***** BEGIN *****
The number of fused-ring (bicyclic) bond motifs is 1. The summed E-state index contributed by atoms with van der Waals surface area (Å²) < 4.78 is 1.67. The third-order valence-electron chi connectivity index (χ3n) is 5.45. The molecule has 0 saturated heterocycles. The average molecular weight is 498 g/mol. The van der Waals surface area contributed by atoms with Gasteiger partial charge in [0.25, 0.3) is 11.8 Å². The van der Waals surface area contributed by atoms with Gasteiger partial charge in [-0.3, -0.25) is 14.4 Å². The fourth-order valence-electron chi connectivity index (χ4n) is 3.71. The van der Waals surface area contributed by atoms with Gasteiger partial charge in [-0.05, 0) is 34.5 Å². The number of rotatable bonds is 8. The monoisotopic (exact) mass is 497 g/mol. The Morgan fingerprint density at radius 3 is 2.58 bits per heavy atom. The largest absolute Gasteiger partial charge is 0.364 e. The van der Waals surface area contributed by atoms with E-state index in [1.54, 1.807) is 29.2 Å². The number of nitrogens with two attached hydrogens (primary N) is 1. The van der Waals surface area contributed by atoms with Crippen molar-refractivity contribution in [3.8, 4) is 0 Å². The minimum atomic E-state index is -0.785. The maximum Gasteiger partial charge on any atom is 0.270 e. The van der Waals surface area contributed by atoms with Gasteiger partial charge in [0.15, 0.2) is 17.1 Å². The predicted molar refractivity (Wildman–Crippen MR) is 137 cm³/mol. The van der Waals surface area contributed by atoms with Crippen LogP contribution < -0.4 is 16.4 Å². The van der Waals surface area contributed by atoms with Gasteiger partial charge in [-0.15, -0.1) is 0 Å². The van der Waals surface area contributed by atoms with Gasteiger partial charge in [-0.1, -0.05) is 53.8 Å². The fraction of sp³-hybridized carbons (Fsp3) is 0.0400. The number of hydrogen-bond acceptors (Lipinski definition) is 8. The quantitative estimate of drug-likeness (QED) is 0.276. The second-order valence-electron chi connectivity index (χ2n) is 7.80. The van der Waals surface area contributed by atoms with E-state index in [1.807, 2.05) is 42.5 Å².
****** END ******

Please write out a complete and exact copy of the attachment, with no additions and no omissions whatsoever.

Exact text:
The number of fused-ring (bicyclic) bond motifs is 1. The summed E-state index contributed by atoms with van der Waals surface area (Å²) < 4.78 is 1.67. The third-order valence-electron chi connectivity index (χ3n) is 5.45. The molecule has 0 saturated heterocycles. The average molecular weight is 498 g/mol. The van der Waals surface area contributed by atoms with Gasteiger partial charge in [0.25, 0.3) is 11.8 Å². The van der Waals surface area contributed by atoms with Gasteiger partial charge in [-0.3, -0.25) is 14.4 Å². The fourth-order valence-electron chi connectivity index (χ4n) is 3.71. The van der Waals surface area contributed by atoms with Gasteiger partial charge in [-0.05, 0) is 34.5 Å². The number of rotatable bonds is 8. The monoisotopic (exact) mass is 497 g/mol. The Morgan fingerprint density at radius 3 is 2.58 bits per heavy atom. The largest absolute Gasteiger partial charge is 0.364 e. The van der Waals surface area contributed by atoms with E-state index in [1.54, 1.807) is 29.2 Å². The number of nitrogens with two attached hydrogens (primary N) is 1. The van der Waals surface area contributed by atoms with Crippen molar-refractivity contribution in [3.8, 4) is 0 Å². The minimum atomic E-state index is -0.785. The maximum Gasteiger partial charge on any atom is 0.270 e. The van der Waals surface area contributed by atoms with Gasteiger partial charge in [0.15, 0.2) is 17.1 Å². The predicted molar refractivity (Wildman–Crippen MR) is 137 cm³/mol. The van der Waals surface area contributed by atoms with Crippen LogP contribution < -0.4 is 16.4 Å². The van der Waals surface area contributed by atoms with Gasteiger partial charge in [-0.15, -0.1) is 0 Å². The van der Waals surface area contributed by atoms with Gasteiger partial charge in [-0.1, -0.05) is 53.8 Å². The fraction of sp³-hybridized carbons (Fsp3) is 0.0400. The number of hydrogen-bond acceptors (Lipinski definition) is 8. The quantitative estimate of drug-likeness (QED) is 0.276. The second-order valence-electron chi connectivity index (χ2n) is 7.80. The van der Waals surface area contributed by atoms with E-state index in [1.807, 2.05) is 42.5 Å².